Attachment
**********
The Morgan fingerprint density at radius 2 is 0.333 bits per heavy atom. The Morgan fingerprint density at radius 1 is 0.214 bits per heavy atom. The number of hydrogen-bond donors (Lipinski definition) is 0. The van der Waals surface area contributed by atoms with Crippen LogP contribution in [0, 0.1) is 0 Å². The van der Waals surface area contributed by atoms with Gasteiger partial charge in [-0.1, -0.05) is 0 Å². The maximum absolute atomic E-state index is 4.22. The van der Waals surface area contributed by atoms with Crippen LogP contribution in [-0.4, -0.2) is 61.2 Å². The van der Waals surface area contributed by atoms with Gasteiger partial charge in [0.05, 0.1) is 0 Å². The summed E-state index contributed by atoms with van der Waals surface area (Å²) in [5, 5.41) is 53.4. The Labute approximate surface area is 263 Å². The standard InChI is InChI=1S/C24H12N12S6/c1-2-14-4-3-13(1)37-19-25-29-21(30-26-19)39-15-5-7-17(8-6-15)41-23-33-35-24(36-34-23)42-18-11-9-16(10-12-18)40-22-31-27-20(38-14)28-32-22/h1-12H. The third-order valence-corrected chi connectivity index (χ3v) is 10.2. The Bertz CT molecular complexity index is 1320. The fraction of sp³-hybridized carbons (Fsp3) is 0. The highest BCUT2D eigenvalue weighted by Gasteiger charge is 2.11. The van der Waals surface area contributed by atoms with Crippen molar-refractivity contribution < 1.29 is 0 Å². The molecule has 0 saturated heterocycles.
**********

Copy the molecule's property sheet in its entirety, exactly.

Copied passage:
The Morgan fingerprint density at radius 2 is 0.333 bits per heavy atom. The Morgan fingerprint density at radius 1 is 0.214 bits per heavy atom. The number of hydrogen-bond donors (Lipinski definition) is 0. The van der Waals surface area contributed by atoms with Crippen LogP contribution in [0, 0.1) is 0 Å². The van der Waals surface area contributed by atoms with Gasteiger partial charge in [-0.1, -0.05) is 0 Å². The maximum absolute atomic E-state index is 4.22. The van der Waals surface area contributed by atoms with Crippen LogP contribution in [-0.4, -0.2) is 61.2 Å². The van der Waals surface area contributed by atoms with Gasteiger partial charge in [0.05, 0.1) is 0 Å². The summed E-state index contributed by atoms with van der Waals surface area (Å²) in [5, 5.41) is 53.4. The Labute approximate surface area is 263 Å². The standard InChI is InChI=1S/C24H12N12S6/c1-2-14-4-3-13(1)37-19-25-29-21(30-26-19)39-15-5-7-17(8-6-15)41-23-33-35-24(36-34-23)42-18-11-9-16(10-12-18)40-22-31-27-20(38-14)28-32-22/h1-12H. The third-order valence-corrected chi connectivity index (χ3v) is 10.2. The Bertz CT molecular complexity index is 1320. The fraction of sp³-hybridized carbons (Fsp3) is 0. The highest BCUT2D eigenvalue weighted by Gasteiger charge is 2.11. The van der Waals surface area contributed by atoms with Crippen molar-refractivity contribution < 1.29 is 0 Å². The molecule has 0 saturated heterocycles.